We've all celebrated Bug Mad Girl's birthday. It's her last year at primary school, so we've been visiting lots of schools trying to decide where the best place for her to go next would be. She took the 11+ (a difficult test that decides whether you can go to grammar school or not) a couple of weeks ago, so a lot will depend on the results of that (which we get next week).
One of the schools we visited had the most amazing sweet chestnut tree in the car park. I couldn't resist picking up one of the spiky cases that had fallen onto the ground. I instantly regretted it as it was very prickly, but managed to bring it home anyway.
|Very prickly sweet chestnut|
Whistlejacket and his wife both seem to be well and sit in their tree (whistling at any other kites that stray too close) most days. I took this photo of them from our back door a couple of days ago as they looked so stunning in the sunshine and their copper colour really showed up well. This years babies are long gone and we only ever see the two of them in the tree now.
I planted a teasel seedling next to our patio in the spring of 2015, in the hope that it would eventually attract the goldfinches a little closer to the house. It flowered this summer and now the spiky seed heads are doing their job. I saw the first goldfinch feeding on the seeds this week and managed to take a photo out of the kitchen window. Another plan that has paid off!
They seem to have a single baby this year (or at least I've only seen one young goldfinch about). It watched the parent on the teasel, but wasn't quite confident enough to have a go for itself.
|Watching from a distance|
Out in the hills, we've had a bit of rain recently so there are some more fungi starting to appear, but still nowhere near as many as this time last year. The devil's bolettes that I found a couple of weeks ago have completely disappeared back into the ground. As they turned to mush and disintegrated, they let off a pretty awful, chemically smell, a bit like ammonia, that hung in the air. They've been replaced by the emergence of the first puffballs, pretty pink rosy bonnets, amethyst deceivers and great clusters of inkcaps on rotting wood. They're all common enough fungi around here, but they've been notable by their absence so far this season.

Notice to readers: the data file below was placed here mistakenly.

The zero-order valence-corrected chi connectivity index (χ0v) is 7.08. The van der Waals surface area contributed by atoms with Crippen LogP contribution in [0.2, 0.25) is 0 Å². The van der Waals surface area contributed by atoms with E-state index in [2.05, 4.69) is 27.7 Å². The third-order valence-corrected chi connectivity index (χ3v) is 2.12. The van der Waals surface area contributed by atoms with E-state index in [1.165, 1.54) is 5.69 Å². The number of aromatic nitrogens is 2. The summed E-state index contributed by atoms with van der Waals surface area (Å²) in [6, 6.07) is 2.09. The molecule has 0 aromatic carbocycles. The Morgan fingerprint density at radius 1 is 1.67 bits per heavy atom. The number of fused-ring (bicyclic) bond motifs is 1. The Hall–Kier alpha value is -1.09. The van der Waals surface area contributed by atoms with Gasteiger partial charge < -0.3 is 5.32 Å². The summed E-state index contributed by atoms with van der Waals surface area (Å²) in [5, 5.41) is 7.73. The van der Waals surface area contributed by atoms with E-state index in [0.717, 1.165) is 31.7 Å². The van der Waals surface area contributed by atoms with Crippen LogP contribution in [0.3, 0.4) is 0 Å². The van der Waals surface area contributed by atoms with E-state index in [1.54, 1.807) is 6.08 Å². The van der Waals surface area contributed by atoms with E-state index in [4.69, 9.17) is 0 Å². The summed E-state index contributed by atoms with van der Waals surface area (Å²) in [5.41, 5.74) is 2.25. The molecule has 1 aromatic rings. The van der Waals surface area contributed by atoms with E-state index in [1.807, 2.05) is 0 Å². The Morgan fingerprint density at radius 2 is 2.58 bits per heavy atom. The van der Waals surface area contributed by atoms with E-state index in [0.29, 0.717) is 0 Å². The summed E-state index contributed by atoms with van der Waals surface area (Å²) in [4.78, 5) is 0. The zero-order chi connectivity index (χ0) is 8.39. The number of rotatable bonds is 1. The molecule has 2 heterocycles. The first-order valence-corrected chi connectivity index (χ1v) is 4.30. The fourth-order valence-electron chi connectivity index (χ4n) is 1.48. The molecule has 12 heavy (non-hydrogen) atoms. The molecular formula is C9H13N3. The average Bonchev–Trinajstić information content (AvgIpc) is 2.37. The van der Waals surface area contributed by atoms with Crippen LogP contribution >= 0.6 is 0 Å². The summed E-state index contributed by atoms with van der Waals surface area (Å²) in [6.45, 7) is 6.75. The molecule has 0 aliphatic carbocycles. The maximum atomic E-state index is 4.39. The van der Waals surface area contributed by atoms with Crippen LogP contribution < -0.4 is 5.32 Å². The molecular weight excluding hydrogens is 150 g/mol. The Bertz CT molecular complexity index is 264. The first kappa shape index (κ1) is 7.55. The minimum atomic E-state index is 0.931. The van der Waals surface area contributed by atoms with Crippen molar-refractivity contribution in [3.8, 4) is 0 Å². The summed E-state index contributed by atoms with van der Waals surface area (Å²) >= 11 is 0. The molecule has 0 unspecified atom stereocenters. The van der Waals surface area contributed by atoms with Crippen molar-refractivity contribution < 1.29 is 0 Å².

|A fresh common puffball - as it ages, the scales will wear off and a|
hole will open in the top to release the spores
|Amethyst deceivers - these were newly emerged and looked like little purple|
nails sticking out of the ground
|A rosy bonnet being eaten by a slug - looks a pretty colour, but it's poisonous|
Deathcaps are some of our most poisonous fungi (one toadstool could kill three people), but there are also fungi called false deathcaps. These are still poisonous, but are less dangerous than a deathcap. They have the same bag around the base of the stipe that they grow out of and the same large ring around the stipe, but the cap retains pieces of the grey veil that covered it when it first appeared (unlike the deathcap which has a smooth cap). I found a patch of about a dozen of these in one small area.
|False deathcap, with a yellowish cap covered in grey veil remnants|
|Dead moll's fingers|
|Muddy puddle jumping|
|Walking the plank|
|A beetle called a snail hunter - it uses its narrow head to stick into snail |
shells and eat the flesh! This one appears to have a mite on its thorax
All is well here, but I'm thinking of all my friends and family in Atlanta and North Carolina, hoping that hurricane Matthew heads out to sea and misses them. The remnants of it may eventually make its way to us, so we could be in for some wild and windy weather in a week or two.